Xenia carbon-filled compounds retain high tensile strength, easy processability

Appears in Print as: 'Carbon-filled compounds retain high tensile strength'

XECARB SL composites are the latest addition in the Xenia Materials family, retaining excellent dimensional stability and overall resistance.


Facebook Share Icon LinkedIn Share Icon Twitter Share Icon Share by EMail icon Print Icon
Xenia carbon-filled compounds

Photo Credit: Xenia Materials

Xenia Materials (Vicenza, Italy), in partnership with Arkema (Colombes, France) has developed a new family of products, the carbon-filled, lightweight structural compounds, XECARB SL composites.

With a flexural modulus reaching 11000 MPa and a density equal to 1,00 g/cm3, the pioneer grade of XECARB SL was designed using Arkema’s Rilsan PA11, a polymer obtained from renewable sources and characterized by outstanding toughness at low temperatures and high resistance to stress cracking.

According to Xenia, XECARB SL retains a high ratio between tensile strength at break and density, presenting easy processability, excellent dimensional stability and resistance to weather, UV rays and ageing. XECARB 20-C15-SL grade reaches tensile elongation at break over 4% as a result of the intrinsic flexibility of the base polymer.

The XECARB SL composites family are said to embody the solution for applications in drones, UAV’s and cobot industries, as well as application in the sports sector.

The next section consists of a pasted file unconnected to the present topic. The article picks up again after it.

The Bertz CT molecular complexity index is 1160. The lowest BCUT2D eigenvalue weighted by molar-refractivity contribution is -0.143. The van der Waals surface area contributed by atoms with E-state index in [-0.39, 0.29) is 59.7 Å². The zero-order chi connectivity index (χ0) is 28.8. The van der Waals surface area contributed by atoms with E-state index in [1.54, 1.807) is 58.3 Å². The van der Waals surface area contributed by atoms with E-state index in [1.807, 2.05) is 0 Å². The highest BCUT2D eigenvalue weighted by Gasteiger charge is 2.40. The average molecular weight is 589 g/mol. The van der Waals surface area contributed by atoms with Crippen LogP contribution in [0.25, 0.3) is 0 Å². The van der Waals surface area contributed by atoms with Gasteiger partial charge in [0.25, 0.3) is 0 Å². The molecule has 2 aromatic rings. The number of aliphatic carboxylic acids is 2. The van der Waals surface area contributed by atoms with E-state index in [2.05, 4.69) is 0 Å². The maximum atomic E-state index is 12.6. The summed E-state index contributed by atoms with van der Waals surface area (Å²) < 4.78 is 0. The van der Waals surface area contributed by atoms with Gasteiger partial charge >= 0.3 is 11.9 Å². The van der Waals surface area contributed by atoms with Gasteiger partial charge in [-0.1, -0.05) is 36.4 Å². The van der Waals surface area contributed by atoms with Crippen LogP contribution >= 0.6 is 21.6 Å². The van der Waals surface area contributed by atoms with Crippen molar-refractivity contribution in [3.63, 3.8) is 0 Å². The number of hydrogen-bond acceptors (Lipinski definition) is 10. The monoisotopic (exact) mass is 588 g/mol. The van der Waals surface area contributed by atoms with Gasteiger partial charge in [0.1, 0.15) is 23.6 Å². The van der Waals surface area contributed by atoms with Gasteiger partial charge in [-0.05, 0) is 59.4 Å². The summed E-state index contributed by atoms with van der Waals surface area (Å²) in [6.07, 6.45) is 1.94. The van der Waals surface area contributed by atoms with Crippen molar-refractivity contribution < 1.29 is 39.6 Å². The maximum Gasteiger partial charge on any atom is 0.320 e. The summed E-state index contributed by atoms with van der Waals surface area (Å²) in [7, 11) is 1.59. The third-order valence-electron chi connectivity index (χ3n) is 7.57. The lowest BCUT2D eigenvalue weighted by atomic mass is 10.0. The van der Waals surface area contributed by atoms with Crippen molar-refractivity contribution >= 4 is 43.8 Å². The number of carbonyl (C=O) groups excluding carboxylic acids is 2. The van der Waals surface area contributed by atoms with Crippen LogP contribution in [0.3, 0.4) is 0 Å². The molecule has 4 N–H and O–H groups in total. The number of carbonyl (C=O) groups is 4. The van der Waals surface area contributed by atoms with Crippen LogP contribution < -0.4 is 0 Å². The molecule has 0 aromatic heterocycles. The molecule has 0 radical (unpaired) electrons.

• Boeing 787 Update

    Approaching rollout and first flight, the 787 relies on innovations in composite materials and processes to hit its targets

  • Fabrication methods

    There are numerous methods for fabricating composite components. Selection of a method for a particular part, therefore, will depend on the materials, the part design and end-use or application. Here's a guide to selection.

  • Composites 101: Fibers and resins

    Compared to legacy materials like steel, aluminum, iron and titanium, composites are still coming of age, and only just now are being better understood by design and manufacturing engineers. However, composites’ physical properties — combined with unbeatable light weight — make them undeniably attractive.